Advice on kernel panics
galtsev at kicp.uchicago.edu
Thu Jun 1 15:21:45 UTC 2017
On Thu, June 1, 2017 10:14 am, Raimo Niskanen wrote:
> On Thu, Jun 01, 2017 at 10:03:27AM -0500, Valeri Galtsev wrote:
>> On Thu, June 1, 2017 9:34 am, Ian Smith wrote:
>> > In freebsd-questions Digest, Vol 678, Issue 4, Message: 4
>> > On Thu, 1 Jun 2017 10:27:49 +0200 Raimo Niskanen
>> > <raimo+freebsd at erix.ericsson.se> wrote:
>> > > On Thu, Jun 01, 2017 at 12:10:30AM -0500, Doug McIntyre wrote:
>> > > > On Mon, May 29, 2017 at 11:20:43AM +0200, Raimo Niskanen wrote:
>> > > > > I have a server that panics about every 3 days and need some
>> > on how
>> > > > > to handle that.
>> > > >
>> > > > I'd expect it is some sort of hardware failure, as I would expect
>> kernel panics more on the order of once a decade with FreeBSD. Ie.
>> I've seen one or two on my hundred or so servers, but its pretty
>> > rare.
>> > > >
>> > > > Check and recheck your hardware items.
>> > >
>> > > I have removed one of four memory capsules - panicked again. Will
>> > rotate
>> > > through all of them...
>> > >
>> > > >
>> > > > Runup memtest86+. Check your drive hardware, turn on SMART
>> > >
>> > > I have run memtest86+ over night - no errors found.
>> > >
>> > > I have installed smartmontools - no errors found, short and long
>> > tests
>> > > on both disks run fine. zpool scrub repaired 0 errors and has no
>> > data
>> > > errors.
>> > Everyone's suggesting hardware problems, and it's certainly worthwhile
>> eliminating that possibility - but this could be a software/OS issue.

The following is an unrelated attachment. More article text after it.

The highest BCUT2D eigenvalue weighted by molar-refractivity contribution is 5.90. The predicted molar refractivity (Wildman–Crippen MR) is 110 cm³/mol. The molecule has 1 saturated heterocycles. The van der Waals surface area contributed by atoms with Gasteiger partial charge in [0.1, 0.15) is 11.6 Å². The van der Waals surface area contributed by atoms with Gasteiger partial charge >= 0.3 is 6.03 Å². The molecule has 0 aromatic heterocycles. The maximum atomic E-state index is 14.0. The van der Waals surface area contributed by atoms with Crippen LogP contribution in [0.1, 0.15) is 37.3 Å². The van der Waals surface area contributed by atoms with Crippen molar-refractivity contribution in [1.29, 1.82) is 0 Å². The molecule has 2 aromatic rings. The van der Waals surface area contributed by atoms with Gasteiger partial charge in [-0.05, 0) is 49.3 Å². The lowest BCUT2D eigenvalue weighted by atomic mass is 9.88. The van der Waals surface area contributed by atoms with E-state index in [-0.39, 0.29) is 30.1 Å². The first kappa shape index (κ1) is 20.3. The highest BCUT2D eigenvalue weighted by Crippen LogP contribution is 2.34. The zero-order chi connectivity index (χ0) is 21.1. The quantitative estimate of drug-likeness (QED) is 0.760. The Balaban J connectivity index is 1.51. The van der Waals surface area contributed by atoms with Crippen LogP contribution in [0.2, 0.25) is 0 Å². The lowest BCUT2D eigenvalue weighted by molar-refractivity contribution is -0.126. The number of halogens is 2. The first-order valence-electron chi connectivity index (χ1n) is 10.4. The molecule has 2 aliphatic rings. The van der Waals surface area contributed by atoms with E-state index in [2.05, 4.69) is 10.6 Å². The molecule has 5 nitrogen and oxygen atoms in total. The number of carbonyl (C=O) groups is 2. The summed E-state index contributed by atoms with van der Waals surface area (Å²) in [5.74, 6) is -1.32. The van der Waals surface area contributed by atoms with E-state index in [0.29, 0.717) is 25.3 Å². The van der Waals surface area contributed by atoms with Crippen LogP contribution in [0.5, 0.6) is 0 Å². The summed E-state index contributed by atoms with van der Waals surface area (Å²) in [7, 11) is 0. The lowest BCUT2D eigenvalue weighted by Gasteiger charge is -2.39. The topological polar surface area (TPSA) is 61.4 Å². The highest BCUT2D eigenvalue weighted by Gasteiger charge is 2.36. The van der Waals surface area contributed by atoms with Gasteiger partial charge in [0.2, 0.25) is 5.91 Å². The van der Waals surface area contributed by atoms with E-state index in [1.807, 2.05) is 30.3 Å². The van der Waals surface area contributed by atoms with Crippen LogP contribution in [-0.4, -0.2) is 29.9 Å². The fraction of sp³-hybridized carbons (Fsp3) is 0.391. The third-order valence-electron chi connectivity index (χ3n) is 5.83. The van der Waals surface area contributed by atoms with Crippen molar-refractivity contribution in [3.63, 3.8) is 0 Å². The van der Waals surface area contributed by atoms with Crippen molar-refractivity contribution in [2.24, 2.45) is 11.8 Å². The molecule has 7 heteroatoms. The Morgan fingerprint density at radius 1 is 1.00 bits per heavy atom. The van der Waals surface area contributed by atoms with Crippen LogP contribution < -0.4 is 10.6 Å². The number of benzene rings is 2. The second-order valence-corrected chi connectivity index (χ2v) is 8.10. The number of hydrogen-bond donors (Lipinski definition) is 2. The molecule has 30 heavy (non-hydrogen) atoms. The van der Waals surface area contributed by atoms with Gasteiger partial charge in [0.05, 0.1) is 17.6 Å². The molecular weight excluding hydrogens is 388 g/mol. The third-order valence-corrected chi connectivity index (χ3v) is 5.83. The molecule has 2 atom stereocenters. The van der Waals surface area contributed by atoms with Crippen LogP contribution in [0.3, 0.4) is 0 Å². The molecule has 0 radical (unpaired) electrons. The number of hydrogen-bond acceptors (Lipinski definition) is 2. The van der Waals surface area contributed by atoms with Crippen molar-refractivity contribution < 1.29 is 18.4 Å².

>> I would agree with Ian, it can be software, though it is less likely. I
>> have seen a few times that SCSI attached external RAID (attached to LSI
>> SCSI HBA) was announcing change of its status (like rebuilt finished or
>> drive timed out/failed) which simultaneously with other traffic on SCSI
>> bus confused adapter and led to kernel panic.
>> That said, I will first check hardware thoroughly. Andrea mentioned aged
>> PS under heavy load. And these are prime suspects. Of all components
>> electrolytic capacitors are the ones degraded most, may even leak, and
>> they don't filter ripple sufficiently, thus leading to ripple beyond
>> tolerable at high currents. So:
>> 1. open the box, and inspect interior. System board ("motherboard" is
>> jargon name for over 30 years): inspect electrolytic capacitors around
>> CPU(s), and those that filter PCI (or PCI-X, or PCI-E) bus power leads.
>> Any of them bulged, or even have traces of leaked electrolyte (brown
>> residue usually) - throw away system board. The model of your box fall
>> into the time span when they used worst electrolytic capacitors.
> I did not think this machine was old, but it has apparently been a few
If it is manufactured less than 5 years ago, then I'm mistaken (I do not
follow Dell server models closely...)
>> 2. re-seat all components (including expansion boards, memory, CPU is
>> likely, but I would do that too), disconnect and reconnect all
>> Contacts, even gold plated, sometimes do oxidize
> Will try.
>> 3. Get new power supply, not necessarily designed for this machine, but
>> with the same connectors to the system board, and with higher power
>> rating. disconnect box's own PS, and power it from new PS; see if it
>> failing (PSes do have electrolytic capacitors inside as well; other
>> components do not degrade but do not die totally, except for ultra high
>> frequency diodes and transistors, and very high voltage diodes)
>> Good luck!
> Thank you!
> / Raimo Niskanen, Erlang/OTP, Ericsson AB
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Sr System Administrator
Department of Astronomy and Astrophysics
Kavli Institute for Cosmological Physics
University of Chicago
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